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Leigh Day response to the ICTUR report on removing barriers to justice for victims of business-related human rights violations

Benjamin Croft, associate solicitor in the international claims department, responds to the publication of a report on business and human rights

Benjamin has worked in the field of human rights in India and the Balkans. He practised as a commercial litigator before joining the Refugee Legal Centre (latterly Refugee and Migrant Justice) where he specialised in preparing and conducting appeals before the asylum tribunal. He now works in the international claims team at Leigh Day

A new report by the International Centre for Trade Union Rights (ICTUR), commissioned by a group of civil society organisations, has made a series of welcome recommendations on the development of an effective UN Treaty on business and human rights. 

The report identifies a number of barriers to access to justice which we at Leigh Day have identified and documented in a number of the cases we have brought. These barriers include:

  • Courts in parent companies’ home states refusing jurisdiction, such as in the recent Bebe case ;
  • Courts’ refusal to “pierce the corporate veil” to permit parent company liability for the actions of its subsidiaries;
  • The lack of enforceable standards of due diligence;
  •  Barriers to accessing to the Court such the lack of funding, restrictive rules of standing and access to documents;
  • Weak enforcement mechanisms. 

In our cases Leigh Day frequently confront the barriers highlighted by the ICTUR report. Important advances in the law on multinational home court jurisdiction and parent company duty of care have been achieved through cases we have brought, including Lubbe v Cape, Connelly v Rio Tinto, Chandler v Cape and Shell Nigeria. However, substantial obstacles to justice remain for individuals and communities who have suffered from human rights violations at the hands of transnational corporations.
The report highlights how a new Treaty, complementing the UN Guiding Principles can assist in breaking down these barriers and makes a number of concrete recommendations including:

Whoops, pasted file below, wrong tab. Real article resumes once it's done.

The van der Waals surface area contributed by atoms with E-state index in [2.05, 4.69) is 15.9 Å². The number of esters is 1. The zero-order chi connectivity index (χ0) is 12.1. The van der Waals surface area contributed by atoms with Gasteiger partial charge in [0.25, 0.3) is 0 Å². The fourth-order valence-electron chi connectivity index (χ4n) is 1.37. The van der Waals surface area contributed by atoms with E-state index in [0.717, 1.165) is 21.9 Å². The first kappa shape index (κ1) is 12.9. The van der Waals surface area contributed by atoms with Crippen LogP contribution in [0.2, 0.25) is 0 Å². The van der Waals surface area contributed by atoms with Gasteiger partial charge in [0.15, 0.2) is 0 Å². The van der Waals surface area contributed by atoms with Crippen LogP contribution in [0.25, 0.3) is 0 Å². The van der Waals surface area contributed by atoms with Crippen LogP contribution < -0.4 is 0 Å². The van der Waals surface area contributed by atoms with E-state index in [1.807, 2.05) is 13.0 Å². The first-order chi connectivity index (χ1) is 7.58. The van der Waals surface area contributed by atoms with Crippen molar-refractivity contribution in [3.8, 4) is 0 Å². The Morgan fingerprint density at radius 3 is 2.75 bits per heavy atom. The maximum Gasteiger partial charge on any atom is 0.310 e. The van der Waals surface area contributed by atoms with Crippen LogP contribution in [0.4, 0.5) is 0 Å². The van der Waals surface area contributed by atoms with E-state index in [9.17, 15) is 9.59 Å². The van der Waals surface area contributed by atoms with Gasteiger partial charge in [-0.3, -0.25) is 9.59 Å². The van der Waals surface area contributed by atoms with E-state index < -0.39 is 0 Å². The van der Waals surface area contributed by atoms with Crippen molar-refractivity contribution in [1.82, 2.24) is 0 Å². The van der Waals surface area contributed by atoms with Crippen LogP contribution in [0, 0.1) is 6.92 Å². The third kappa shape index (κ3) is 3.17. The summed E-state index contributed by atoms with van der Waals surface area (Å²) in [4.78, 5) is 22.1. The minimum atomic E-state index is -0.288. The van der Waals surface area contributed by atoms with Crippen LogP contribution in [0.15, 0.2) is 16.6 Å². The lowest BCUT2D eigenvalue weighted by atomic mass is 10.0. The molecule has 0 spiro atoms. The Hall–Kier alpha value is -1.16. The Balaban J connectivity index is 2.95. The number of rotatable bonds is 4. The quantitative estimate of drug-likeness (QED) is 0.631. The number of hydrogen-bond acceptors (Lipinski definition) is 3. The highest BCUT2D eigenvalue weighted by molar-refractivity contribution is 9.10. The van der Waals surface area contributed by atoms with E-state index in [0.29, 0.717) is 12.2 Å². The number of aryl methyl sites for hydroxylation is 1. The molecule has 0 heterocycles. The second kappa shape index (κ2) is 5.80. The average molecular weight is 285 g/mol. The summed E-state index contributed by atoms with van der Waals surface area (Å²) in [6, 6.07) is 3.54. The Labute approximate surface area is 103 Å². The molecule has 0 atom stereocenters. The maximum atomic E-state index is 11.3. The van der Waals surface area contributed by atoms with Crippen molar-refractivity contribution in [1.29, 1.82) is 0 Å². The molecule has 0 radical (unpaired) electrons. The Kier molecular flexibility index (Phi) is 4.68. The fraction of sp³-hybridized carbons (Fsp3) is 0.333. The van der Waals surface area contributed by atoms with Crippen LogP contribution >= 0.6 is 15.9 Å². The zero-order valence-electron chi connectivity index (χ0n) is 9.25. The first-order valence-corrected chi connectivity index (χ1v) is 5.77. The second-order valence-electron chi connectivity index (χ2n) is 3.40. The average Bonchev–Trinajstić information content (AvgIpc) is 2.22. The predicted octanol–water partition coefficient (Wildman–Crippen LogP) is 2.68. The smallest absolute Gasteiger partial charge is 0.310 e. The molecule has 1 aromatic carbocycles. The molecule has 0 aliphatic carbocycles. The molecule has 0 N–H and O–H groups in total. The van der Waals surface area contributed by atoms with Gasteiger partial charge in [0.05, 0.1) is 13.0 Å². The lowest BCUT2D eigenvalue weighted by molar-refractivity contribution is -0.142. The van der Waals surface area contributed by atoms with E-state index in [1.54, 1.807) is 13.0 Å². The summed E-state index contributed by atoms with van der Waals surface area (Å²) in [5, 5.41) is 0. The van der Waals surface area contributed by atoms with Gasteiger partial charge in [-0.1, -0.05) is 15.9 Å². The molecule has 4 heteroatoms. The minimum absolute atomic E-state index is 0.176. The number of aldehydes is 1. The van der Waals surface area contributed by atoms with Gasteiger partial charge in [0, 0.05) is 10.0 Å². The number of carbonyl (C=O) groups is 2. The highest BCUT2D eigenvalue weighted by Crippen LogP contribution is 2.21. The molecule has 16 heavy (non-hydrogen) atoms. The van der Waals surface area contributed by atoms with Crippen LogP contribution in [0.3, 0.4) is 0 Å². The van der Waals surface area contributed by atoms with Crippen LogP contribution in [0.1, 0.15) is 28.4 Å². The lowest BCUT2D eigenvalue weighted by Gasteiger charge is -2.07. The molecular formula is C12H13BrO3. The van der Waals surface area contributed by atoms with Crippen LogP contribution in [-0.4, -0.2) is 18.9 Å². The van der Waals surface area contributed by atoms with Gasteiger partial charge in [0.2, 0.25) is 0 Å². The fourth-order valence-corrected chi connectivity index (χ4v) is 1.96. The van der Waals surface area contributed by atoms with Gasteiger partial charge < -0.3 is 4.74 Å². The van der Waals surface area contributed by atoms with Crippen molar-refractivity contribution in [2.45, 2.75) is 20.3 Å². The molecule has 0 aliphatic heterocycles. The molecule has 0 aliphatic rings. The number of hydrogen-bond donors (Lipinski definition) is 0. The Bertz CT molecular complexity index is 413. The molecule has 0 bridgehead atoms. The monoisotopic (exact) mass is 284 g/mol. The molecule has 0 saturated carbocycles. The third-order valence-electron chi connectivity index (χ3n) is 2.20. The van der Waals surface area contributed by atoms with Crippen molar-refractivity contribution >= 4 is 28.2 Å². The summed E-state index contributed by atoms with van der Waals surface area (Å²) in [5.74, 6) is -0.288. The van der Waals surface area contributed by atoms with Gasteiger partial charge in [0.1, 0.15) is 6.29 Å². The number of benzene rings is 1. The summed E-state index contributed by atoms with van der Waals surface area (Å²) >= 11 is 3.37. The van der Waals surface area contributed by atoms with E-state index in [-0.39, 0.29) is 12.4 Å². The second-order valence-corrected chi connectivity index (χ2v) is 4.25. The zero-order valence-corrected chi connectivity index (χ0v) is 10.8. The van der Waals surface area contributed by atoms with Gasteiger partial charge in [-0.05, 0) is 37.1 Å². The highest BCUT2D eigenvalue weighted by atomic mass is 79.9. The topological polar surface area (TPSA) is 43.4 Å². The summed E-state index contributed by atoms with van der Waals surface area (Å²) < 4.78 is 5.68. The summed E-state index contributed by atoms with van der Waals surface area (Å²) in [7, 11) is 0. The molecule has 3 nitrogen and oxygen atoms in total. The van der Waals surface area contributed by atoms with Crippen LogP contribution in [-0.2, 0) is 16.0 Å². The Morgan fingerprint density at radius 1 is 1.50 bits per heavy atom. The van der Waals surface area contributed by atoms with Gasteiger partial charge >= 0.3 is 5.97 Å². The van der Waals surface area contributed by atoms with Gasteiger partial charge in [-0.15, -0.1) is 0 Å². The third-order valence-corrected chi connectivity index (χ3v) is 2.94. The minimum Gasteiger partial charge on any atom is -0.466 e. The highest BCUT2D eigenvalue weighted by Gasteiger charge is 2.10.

• Establishing a basic consensus, supported by domestic law, for home states to ordinarily recognize jurisdiction over companies domiciled in those states;
  • Statutory reforms to introduce a statutory duty of care to require parent companies to be responsible for the conduct and impact of their subsidiaries;
  • The introduction of legally binding requirements for companies to conduct due diligence;
  • The establishment of a global oversight body on business and human rights based on the UN supervisory bodies that oversee the compliance of States with international human rights obligations.

In addition to litigation strategies to improve access to justice, Leigh Day has participated in a variety of initiatives to raise awareness of deficiencies in access to justice including acting as experts and presenters to the UN Human Rights Council’s working group currently elaborating an international legally binding instrument to regulate the activities of transnational corporations and other business enterprises; presenting to the UN Committee on Economic, Social and Cultural Rights on access to remedy obligations of states arising from the activities  of business at the and Cultural Rights; giving evidence to the Parliamentary Joint Select Committee on Human Rights as it examined the UK's compliance with international guidance on business and human rights.

ICTUR’s report is a welcome contribution to the debate and many of the proposed recommendations – particularly around jurisdiction, corporate liability and due diligence - are to be supported.

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